Llewellyn Evans was from the Dakotas, but had gone to University in the Pacific Northwest. He got a degree in Electrical Engineering, and became employed by TVA in its early days, soon determining electricity rates for the entire TVA system. The EPB's slogan of the day was, "Electricity is Cheap in Chattanooga", and we can thank our Mr. Llewellyn Evans for that!
He was "Chief Consulting Engineer" for TVA, when I knew him, and in that capacity he was "loaned around like a hammer" to countries which had suffered most during WWII.
He fixed problems in Taiwan and Austria, most notably, before returning to Chattanooga. Here he became involved at Jones Observatory, and that is where I met him. He designed and helped build its first planetarium dome.
Llewellyn Evans had a delightful personality and worked well with both Clarence T. Jones, Builder of the observatory, and Dr. Karel Hujer, University of Chattanooga astronomer. One mental image I have of Evans is of him standing at a work-table in the observatory's dome area, where he intensely made mathematical calculations from the heavy volumes of sidereal (star) time, one small desk lamp lit.
Another memory I have of him was as raconteur: At a dinner-party one evening, we were waiting for the food to be readied, when he began telling the room how he and some friends, as students, had gone climbing on a glacier in Washington State. Night fell, and they were prepared for it, somehow taking refuge under the curling glacial ice. It was warmer than imagined, but totally dark. We in the audience were spellbound - and - then "dinner was served", and I never heard the end of that compelling story!
At WWII's end he was sent to Vienna, Austria, and there was a lot of war rubble remaining in the streets. A statue of Santa Barbara had fallen, and shattered, from high on the famous Votive Church in central Vienna - around which he had to walk twice daily. He convinced the church authorities that he could replace the broken statue with a new one if they would supply the stone. A matching piece of marble was provided and Evans carved the new saint from it! For payment, he received a piece of the original stained glass from a broken window which he kept on display in his Missionary Ridge home.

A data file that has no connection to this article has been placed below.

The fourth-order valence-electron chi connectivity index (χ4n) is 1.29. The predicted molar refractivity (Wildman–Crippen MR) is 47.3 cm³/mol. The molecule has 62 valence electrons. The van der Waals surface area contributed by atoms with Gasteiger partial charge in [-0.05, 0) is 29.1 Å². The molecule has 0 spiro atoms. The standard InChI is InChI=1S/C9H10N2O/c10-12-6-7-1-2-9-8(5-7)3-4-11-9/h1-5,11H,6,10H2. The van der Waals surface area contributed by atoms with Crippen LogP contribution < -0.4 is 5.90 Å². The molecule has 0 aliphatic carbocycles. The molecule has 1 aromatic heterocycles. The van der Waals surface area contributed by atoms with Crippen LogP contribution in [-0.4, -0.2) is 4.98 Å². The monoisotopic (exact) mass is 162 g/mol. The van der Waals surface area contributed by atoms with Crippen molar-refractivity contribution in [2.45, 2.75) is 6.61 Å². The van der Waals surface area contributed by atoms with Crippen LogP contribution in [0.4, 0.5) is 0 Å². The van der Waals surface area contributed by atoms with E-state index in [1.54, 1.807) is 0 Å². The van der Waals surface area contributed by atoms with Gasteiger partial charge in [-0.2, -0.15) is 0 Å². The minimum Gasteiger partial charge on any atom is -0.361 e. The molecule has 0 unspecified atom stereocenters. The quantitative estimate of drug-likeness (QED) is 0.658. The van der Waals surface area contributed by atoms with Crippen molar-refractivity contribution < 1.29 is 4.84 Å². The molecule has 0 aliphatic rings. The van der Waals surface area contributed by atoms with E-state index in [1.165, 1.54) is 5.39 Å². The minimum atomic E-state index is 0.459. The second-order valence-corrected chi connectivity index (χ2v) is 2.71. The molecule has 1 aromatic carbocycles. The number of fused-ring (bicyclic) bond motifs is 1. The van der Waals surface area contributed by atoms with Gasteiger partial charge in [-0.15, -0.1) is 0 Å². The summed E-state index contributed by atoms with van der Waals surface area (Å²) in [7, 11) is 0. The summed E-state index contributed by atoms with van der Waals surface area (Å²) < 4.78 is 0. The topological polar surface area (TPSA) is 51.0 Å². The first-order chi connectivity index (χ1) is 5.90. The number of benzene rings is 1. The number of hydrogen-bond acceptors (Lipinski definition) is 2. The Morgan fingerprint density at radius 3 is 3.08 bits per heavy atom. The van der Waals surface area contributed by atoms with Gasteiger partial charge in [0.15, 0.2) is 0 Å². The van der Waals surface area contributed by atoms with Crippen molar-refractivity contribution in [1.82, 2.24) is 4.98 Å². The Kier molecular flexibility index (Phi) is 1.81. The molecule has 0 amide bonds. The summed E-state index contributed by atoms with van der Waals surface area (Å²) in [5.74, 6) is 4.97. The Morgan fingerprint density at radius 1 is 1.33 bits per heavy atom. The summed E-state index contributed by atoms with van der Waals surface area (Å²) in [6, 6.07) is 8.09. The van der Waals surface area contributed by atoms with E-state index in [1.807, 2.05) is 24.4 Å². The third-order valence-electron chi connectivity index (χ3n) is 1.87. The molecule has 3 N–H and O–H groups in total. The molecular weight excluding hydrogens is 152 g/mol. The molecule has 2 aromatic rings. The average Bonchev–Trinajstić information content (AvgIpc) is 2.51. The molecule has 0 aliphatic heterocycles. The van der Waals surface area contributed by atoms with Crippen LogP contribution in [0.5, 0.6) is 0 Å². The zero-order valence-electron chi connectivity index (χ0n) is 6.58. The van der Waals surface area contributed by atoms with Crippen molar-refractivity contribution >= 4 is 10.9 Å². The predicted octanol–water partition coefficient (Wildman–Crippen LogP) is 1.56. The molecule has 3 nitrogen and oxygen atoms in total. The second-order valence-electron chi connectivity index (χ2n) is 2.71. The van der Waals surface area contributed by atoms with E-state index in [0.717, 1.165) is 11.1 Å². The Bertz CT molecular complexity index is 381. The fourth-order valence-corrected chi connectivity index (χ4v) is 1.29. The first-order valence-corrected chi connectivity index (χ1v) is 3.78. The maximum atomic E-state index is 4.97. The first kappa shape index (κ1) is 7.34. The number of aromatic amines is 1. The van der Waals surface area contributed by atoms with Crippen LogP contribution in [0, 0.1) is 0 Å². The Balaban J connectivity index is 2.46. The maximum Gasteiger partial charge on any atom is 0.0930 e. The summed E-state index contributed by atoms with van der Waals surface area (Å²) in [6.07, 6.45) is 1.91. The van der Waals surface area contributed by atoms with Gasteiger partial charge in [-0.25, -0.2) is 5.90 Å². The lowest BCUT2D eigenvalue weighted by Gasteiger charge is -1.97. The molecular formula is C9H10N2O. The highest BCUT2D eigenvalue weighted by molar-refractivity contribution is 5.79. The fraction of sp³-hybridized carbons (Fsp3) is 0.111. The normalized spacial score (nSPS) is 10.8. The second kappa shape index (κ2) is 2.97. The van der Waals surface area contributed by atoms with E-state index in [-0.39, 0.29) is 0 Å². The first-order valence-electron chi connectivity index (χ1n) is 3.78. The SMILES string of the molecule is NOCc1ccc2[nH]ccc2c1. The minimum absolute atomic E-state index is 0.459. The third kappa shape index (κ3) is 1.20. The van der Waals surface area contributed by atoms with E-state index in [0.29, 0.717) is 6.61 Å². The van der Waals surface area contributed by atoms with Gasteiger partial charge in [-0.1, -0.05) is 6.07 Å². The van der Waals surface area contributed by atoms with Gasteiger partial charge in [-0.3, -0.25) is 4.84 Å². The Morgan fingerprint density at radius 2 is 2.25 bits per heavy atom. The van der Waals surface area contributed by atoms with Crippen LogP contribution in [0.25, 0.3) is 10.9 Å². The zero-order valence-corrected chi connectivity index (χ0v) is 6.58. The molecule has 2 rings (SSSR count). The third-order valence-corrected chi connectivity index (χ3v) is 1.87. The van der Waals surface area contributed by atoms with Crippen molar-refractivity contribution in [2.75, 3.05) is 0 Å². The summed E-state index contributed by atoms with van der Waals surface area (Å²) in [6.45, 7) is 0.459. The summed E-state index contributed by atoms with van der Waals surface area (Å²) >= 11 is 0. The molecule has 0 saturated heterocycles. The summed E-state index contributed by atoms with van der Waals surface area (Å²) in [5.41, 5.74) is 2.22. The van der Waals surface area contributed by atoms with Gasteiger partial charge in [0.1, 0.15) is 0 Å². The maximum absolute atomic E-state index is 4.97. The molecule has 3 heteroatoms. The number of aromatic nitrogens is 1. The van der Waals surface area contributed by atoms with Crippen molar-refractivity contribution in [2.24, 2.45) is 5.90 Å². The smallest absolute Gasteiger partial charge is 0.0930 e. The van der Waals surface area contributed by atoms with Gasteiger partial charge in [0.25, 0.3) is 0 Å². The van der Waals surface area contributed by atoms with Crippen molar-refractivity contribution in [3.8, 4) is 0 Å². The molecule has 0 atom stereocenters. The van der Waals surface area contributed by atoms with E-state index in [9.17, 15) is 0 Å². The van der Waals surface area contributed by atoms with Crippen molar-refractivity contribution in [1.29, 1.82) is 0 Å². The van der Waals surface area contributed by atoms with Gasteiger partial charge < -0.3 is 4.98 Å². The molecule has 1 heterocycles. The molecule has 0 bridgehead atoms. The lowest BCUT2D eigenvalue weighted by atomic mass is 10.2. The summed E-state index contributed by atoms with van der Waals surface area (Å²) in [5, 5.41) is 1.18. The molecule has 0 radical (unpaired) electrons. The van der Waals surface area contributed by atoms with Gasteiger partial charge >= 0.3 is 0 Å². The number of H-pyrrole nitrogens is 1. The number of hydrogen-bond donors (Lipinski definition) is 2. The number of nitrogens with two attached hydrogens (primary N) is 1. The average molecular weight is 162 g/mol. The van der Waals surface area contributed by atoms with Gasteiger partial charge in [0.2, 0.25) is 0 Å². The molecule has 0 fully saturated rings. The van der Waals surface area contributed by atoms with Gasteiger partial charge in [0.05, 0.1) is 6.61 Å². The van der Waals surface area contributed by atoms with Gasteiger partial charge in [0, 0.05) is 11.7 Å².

Back in Chattanooga he later carved a marble bust of a much-beloved Sunday School teacher. He taught pottery at Senior Neighbors, and carved his own golf clubs from persimmon wood. Further observatory work included heading a "Moon Watch" program in the early days of the Space Race. He received high praise from the Smithsonian for those efforts, and a dinner was given here locally in his honor.
Past age 80, and armed with only a hand-saw, I found him one day topping trees that interfered with viewing the skies from Jones Observatory! “No job too large or too small” for him!
(Chester Martin is a native Chattanoogan who is a talented painter as well as local historian. He and his wife, Pat, live in Brainerd. Mr. Martin can be reached at firstname.lastname@example.org )